With the top folded away, a power-operated rear windscreen helps keep noise down to a minimum at highway speeds, although you still won’t be whispering to your passenger. Powering the windscreen down to see if it actually worked provided a quick blast of chilly confirmation behind me, so it stayed up the rest of the day, which was bright and almost as warm as late winter in Toronto this year. For those chilly morning or evening drives, Mercedes also offers its heavenly AirScarf system, lovely vents mounted under the head restraints that can tame those nasty drafts from behind.
Combine the AirScarf system with heated and cooled seats, the latter unavailable on the SLS, as well as sunshine-reflecting leather seats with available massage and dynamic bolstering functions, and you end up with a mobile spa and tanning salon that could easily extend our top-down season significantly.
The surroundings inside the SL cockpit will also remind its owners of a luxury retreat, with fine leathers, deep burl walnut accents on the steering wheel and throughout, as well as polished aluminum accents, to match the more extensive use of the material in the new SL’s chassis. This body structure is 90 per cent aluminum or even lighter magnesium, which accounts for 140 kg less pressure on the scales than the current SL, despite packing more features inside.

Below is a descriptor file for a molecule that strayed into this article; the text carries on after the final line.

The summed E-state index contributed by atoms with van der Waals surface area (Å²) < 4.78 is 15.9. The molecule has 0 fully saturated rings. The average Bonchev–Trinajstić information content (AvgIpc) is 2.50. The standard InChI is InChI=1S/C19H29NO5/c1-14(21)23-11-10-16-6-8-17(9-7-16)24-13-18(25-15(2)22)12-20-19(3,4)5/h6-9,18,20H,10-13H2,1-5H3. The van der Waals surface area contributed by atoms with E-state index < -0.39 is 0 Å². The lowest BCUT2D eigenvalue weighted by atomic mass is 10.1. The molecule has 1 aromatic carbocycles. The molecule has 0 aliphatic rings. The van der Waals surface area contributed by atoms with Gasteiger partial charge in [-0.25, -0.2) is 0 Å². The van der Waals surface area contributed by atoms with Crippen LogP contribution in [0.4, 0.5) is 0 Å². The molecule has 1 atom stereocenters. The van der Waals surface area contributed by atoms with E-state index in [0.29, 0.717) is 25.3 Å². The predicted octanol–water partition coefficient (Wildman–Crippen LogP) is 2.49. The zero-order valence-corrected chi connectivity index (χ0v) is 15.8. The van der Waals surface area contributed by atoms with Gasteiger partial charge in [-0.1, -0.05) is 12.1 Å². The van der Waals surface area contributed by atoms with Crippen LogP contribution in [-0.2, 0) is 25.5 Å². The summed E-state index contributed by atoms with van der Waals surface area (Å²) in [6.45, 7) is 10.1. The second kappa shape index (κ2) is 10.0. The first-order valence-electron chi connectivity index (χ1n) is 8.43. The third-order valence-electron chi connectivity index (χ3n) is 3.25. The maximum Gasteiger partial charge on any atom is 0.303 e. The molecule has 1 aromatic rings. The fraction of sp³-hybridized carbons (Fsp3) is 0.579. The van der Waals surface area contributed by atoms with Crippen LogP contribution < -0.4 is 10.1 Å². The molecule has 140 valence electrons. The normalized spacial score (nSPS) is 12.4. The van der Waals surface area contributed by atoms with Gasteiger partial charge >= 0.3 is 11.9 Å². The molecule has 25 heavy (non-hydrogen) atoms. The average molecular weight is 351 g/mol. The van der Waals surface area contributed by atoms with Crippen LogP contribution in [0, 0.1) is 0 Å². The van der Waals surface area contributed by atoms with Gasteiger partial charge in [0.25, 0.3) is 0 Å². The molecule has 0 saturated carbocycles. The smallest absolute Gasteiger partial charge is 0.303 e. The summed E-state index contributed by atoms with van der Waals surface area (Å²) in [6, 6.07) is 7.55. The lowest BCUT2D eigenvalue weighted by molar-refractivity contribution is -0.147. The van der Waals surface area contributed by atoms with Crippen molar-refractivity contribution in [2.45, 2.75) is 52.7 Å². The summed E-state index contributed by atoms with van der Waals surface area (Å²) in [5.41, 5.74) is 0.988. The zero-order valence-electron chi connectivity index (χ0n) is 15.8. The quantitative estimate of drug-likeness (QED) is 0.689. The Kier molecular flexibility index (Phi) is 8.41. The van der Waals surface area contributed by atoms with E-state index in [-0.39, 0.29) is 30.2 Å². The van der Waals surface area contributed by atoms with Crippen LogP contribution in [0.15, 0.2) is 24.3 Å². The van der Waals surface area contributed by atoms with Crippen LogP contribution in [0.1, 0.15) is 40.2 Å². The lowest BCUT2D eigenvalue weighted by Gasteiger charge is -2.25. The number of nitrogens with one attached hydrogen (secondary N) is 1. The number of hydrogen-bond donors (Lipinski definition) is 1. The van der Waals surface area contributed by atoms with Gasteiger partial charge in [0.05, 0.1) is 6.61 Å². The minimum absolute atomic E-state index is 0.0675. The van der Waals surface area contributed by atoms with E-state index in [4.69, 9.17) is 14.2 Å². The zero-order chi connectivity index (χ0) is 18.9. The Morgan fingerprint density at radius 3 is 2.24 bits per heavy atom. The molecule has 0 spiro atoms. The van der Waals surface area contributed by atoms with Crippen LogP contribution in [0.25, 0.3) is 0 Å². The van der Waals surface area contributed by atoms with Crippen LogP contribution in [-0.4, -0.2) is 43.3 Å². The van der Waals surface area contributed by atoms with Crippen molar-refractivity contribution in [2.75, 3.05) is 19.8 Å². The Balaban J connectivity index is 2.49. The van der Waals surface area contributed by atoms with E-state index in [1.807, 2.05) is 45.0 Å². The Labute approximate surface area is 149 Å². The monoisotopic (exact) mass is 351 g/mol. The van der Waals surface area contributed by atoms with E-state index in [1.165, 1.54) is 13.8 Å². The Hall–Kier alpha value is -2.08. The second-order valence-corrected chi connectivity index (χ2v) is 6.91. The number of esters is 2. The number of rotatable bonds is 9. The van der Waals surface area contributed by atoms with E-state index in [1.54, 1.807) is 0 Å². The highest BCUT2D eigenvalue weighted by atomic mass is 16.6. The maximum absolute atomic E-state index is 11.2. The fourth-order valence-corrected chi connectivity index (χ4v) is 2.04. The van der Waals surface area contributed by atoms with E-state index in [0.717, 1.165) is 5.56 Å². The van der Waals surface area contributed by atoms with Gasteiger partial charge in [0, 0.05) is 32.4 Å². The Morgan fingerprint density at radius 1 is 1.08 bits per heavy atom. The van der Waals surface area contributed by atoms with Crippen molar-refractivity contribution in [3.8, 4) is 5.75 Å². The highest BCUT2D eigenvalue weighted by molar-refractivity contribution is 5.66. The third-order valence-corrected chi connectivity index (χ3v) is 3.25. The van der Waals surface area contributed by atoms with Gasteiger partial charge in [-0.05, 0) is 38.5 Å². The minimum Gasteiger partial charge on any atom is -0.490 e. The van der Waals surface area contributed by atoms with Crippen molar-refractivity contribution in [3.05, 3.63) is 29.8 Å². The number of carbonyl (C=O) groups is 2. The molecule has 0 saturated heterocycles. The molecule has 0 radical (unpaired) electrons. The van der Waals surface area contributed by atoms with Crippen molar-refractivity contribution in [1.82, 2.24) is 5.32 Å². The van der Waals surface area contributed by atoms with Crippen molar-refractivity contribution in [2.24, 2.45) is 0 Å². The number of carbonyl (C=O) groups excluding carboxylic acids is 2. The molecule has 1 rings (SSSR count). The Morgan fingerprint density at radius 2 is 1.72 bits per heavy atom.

To ensure the sanctity of these surroundings, Mercedes has come up with advanced new wipers that incorporate water jets directly into the wiper arm, which then sprays just on the area directly ahead of the wiper – in both directions. This avoids having any water creeping up over or around the windshield, even at high speeds, wiping the water away so quickly you almost don’t see the windshield wet at all.